Area youth baseball leagues looking for players

Published 12:13 am Thursday, March 26, 2009

NATCHEZ — Joe Eidt has been helping run the Natchez Dixie Youth baseball league for 20 years, and he has never seen the league put into a situation like it has this year.

Due to low registration, Natchez Dixie Youth has extended its registration deadline by a week.

The new deadline is this Saturday. Interested children ages 5-12 can sign up at Sports Center. The registration fee is $75.

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Eidt said the league had 305 kids last year, but only about 230 have signed up so far.

“We always have late registers, but we’ve never had numbers this low,” Eidt said. “I attribute it to the economy as much as anything else. It’s a fact we’re dealing with, and people have to make a decision on something.”

T.M. Jennings Little League President Eric Fry also is concerned about the economy affecting the registration for his league, which is why he kept his registration fee at $35 instead of raising the fee like he had originally planned.

“One of the reason I kept the prices down is to try and get as many people (registered),” Fry said. “There are a lot of people that are going through (economic) difficulties. I was going to raise the fees but with the economy the way it is, I decided to keep it the same. It’s all about giving these kids something to do in the summer.”

Fry said T.M. Jennings’ first day of registration went well and he is expecting a good turnout Saturday at Martin Gym for the second registration day.

“Last year we had 189 kids and 13 teams,” Fry said. “We are hoping for that to stay the same this year.”

Across the river in Vidalia, two youth baseball leagues have combined to combat the lower numbers this year.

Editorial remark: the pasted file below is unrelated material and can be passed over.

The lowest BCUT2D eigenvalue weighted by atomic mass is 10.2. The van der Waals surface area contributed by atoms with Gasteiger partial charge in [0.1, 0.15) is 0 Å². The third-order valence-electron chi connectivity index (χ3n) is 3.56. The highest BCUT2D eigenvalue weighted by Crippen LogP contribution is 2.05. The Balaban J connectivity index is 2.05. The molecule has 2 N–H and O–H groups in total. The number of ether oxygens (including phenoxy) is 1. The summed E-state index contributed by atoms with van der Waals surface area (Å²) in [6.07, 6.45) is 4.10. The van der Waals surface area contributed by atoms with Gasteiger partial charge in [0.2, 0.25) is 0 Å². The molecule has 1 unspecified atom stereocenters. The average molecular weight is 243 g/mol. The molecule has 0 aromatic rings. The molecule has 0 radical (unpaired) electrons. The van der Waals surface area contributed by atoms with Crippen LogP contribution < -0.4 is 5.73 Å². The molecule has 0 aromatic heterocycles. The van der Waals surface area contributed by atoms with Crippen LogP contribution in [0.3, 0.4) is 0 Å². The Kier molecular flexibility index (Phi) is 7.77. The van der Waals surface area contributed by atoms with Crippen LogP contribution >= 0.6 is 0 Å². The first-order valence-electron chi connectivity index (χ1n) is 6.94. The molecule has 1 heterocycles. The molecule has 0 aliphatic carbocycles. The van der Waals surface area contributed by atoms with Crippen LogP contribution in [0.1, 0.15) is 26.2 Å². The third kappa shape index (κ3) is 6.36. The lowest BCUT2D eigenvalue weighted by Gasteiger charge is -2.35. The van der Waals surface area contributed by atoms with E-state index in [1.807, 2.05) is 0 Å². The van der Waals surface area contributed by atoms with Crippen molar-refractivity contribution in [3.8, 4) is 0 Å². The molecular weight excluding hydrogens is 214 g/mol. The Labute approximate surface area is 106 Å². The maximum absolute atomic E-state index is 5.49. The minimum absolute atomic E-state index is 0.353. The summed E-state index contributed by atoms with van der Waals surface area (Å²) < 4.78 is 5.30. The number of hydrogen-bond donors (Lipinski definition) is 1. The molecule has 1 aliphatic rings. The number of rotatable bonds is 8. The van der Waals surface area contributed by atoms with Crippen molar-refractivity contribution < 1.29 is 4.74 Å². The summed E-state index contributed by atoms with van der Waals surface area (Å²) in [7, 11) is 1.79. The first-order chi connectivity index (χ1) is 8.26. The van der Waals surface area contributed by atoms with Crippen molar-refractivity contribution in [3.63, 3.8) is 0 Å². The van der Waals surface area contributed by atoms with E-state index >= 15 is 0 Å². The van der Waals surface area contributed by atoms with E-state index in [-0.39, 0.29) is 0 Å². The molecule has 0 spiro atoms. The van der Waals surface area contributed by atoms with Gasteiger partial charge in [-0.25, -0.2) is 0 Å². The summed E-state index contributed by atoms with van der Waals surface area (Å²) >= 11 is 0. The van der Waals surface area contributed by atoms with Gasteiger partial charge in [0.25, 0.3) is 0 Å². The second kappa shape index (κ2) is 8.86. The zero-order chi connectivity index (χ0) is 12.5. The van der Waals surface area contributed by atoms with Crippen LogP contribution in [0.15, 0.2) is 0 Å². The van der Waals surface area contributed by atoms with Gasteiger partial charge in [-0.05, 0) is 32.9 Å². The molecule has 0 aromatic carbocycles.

Concordia Parish Recreation Director Mike Bowlin said due to low turnout in the Ferriday league, Ferriday and Vidalia have combined leagues and will play most of their games in Vidalia, with a few in Ferriday.

“Ferriday had a problem getting kids, so we merged with them,” Bowlin said. “We’ve now got over 300 kids and 32 teams.”

Bowlin said that while the economy was a factor in the lower registration, he thinks the emergence of travel teams have also hurt youth leagues.

“I really think what is hurting the leagues is all the tournament baseball going on,” Bowlin said. “There are a lot of kids that aren’t playing league ball, they’re just playing tournament ball. We’ve seen a decline (in league registration) over the years.”

But whatever the reason, Eidt is hoping that parents will see the benefit of youth baseball and sign their children up to play.

“I think it teaches good life lessons of sportsmanship, teamwork, commitment, having pride in yourself and being a part of something,” Eidt said. “It’s the lessons that are learned that you build on as you grow up. I feel like (youth) baseball is very important to the wellbeing of any participant.”